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Prison Ministry

Posted September 11, 2013 in Community Featured

FD Faith 0913 Corpus Christi (3)

Corpus Christi (left) and Sacred Heart (right) assist with the prison ministry formed by the Holy Trinity Parish.

Corpus Christi (left) and Sacred Heart (right) assist with the prison ministry formed by the Holy Trinity Parish.

For some, it may be a concept hard to grasp. A popular belief lingers that those who wrong others should be punished accordingly and thus are labeled as “bad people.” But all over the state of Iowa, churches have formed prison ministries to reach out to those serving time behind bars to offer a nonjudgmental, safe haven for the worshipping of God.

Corpus Christi and Sacred Heart, two of the five members of the Holy Trinity Parish in Fort Dodge, provide an example of this. It all began more than a decade ago. Since then, a combination of volunteers and priests has continued to visit a local correctional facility every Tuesday evening to conduct a Mass in the institution’s library. The inmates have participated in sharing their faith and partaking in formation. Many have even been inducted into the Catholic Church, says Parish Life director Hiedi Touney. But whether or not this is the path they choose is not the sole motivation behind the Prison Ministry.

“Either way we are committed to the spiritual needs of those at the prison,” explains Touney.

The ministry is strongly connected and committed to its faith and, therefore, feel it’s a Christian’s duty to help all people — especially those with the most need. In this case, the imprisoned.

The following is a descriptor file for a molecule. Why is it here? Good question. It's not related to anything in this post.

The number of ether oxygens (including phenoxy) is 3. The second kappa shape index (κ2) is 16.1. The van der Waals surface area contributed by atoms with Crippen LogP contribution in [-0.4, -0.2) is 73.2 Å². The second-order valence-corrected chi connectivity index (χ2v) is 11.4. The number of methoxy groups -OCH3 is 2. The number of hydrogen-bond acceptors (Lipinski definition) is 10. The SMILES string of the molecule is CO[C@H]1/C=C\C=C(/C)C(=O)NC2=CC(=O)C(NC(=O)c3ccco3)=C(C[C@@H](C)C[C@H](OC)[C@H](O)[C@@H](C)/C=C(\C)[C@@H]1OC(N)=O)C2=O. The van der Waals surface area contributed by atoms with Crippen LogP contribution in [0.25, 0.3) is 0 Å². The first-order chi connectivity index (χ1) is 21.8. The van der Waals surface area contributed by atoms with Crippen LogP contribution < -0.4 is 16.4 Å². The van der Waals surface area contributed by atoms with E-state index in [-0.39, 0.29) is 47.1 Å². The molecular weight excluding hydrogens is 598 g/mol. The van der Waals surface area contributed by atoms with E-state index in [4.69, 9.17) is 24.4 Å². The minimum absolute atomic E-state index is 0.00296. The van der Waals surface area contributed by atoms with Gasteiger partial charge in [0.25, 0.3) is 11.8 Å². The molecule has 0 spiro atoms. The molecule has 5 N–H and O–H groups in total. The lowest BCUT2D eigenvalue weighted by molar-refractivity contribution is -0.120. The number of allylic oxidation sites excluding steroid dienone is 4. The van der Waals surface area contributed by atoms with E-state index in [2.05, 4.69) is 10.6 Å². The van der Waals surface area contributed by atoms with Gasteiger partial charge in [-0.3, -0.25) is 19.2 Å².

Touney explains that a factor is simply the condition of “being human,” which encompasses many physical, psychological and spiritual characteristics. The goal is to help what the state calls “offenders” lead law-abiding lives, she says, and also assist them during their time of individual internal growth.

But the incarcerated persons are not the only ones to experience change. Touney believes, through volunteerism, the ministry continues to walk in the footsteps of Christ and become more like Him, while those they are helping gain a sense of hope from learning about and becoming more in tune with a faith of their own.

“It has been fruitful in many ways,” says Tourney. “We are committed to being present and spreading the gospel to all — no matter their life situation.”

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